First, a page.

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Schweinsteiger lauded for cutting his Premier League losses in MLS switch

World Cup winner Bastian Schweinsteiger has become the latest in a long list of German soccer stars to move to the US. Prominent figures in the game were quick to congratulate him on his transfer to Chicago Fire.

An unhappy chapter in the otherwise stellar career of Bastian Schweinsteiger is now history. In just two years at Manchester United, the eight-time Bundesliga champion, World Cup and Champions League winner never progressed beyond the role of nice-to-have squad player.

"I wish I could have done more for you but it was time for me to make a change," he said in a video message directed at Manchester United fans.

Read: Schweinsteiger to join Chicago Fire

The vast majority of his contemporaries in Germany congratulated the long-time captain of the national side and laid the blame for his travails in Manchester squarely at the door of coach Jose Mourinho.

"He gave everything he had in Manchester, but always had the feeling Manchester were planning without him," Germany coach Joachim Löw said Tuesday. "It is a shame it had to end like that. Manchester United could certainly have still done with him."

Löw added that Schweinsteiger felt at home in big cities, where he could immerse himself in new experiences. A sentiment that was echoed by Bayern Munich President Uli Hoeness.

"He is a global player who can adapt anywhere in the world," Hoeness told German channel Sky Sport News. "Being the fifth wheel on the car was never going to be a long-term solution in Manchester and this is a fitting way to end his career."

A job to do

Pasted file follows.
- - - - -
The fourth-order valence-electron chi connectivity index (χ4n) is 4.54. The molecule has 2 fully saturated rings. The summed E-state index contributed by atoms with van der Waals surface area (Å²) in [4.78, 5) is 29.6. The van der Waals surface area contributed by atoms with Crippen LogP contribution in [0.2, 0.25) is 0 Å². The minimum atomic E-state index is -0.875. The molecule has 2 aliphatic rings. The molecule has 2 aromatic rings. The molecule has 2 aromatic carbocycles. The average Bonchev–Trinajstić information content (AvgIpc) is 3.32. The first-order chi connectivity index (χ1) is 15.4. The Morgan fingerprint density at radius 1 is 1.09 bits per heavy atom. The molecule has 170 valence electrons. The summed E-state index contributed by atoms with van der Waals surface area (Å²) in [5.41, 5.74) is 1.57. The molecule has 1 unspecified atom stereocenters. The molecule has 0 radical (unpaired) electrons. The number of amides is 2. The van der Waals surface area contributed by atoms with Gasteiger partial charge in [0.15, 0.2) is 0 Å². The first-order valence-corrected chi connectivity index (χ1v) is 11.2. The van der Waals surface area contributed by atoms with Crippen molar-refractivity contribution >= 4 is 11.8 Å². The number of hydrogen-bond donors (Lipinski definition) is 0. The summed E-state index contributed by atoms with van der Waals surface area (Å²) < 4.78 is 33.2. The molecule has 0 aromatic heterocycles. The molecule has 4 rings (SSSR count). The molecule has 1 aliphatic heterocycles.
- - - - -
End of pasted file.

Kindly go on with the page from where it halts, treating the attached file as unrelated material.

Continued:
Having spent 17 seasons at the club, Bayern are hopeful of securing Schweinsteiger's services as an ambassador at their US office in New York. But despite a recurring knee injury in recent years, the midfielder still has a job to do on the pitch.

"I hope he plays more regularly in America. He is fit again, which is not unimportant in America as well," said RB Leipzig coach Ralph Hasenhüttl, who played alongside Schweinsteiger in Bayern's reserve team. "You need to be able to run there too and I'm sure he will provide plenty of highlights and enrich the league. "

The standard of play in the MLS is roughly comparable to the upper reaches of the German second division, according to Arne Friedrich. The former Germany international spent a year Chicago Fire himself in 2012 and said that Schweinsteiger can expect a hands-on role.

Watch video 01:38

The end of an era in German soccer

"In contrast to Bayern Munich or Manchester United, he will get a lot more insights into what goes on behind the scenes in Chicago," Friedrich told the German tabloid "Bild". "Fitness has traditionally been a high priority in America, but tactically and in terms of the games he has played in, Bastian has a great advantage."

Treading the same path

In addition to Friedrich, Schweinsteiger is following in the footsteps of a whole host of famous names from German football in moving to the US. His Bayern predecessors Franz Beckenbauer and Gerd Müller spent several successful seasons with New York Cosmos and Fort Lauderdale Strikers respectively in the late 1970s. The first German to play in the MLS was another former World Cup winner, Lothar Matthäus in 2000.

And his former national team coach Jürgen Klinsmann is well established across the pond.


The general consensus is that Schweinsteiger will feel right at home Stateside. "Chicago was one of the nicest parts of my career," said Friedrich. "Bastian will enjoy more anonymity than when he was in Munich or Manchester. You can move around the street, go to restaurants and bars."

Although married as he is to former women's tennis world number one Ana Ivanovic, Schweinsteiger will surely enjoy A-list celebrity status in the MLS.

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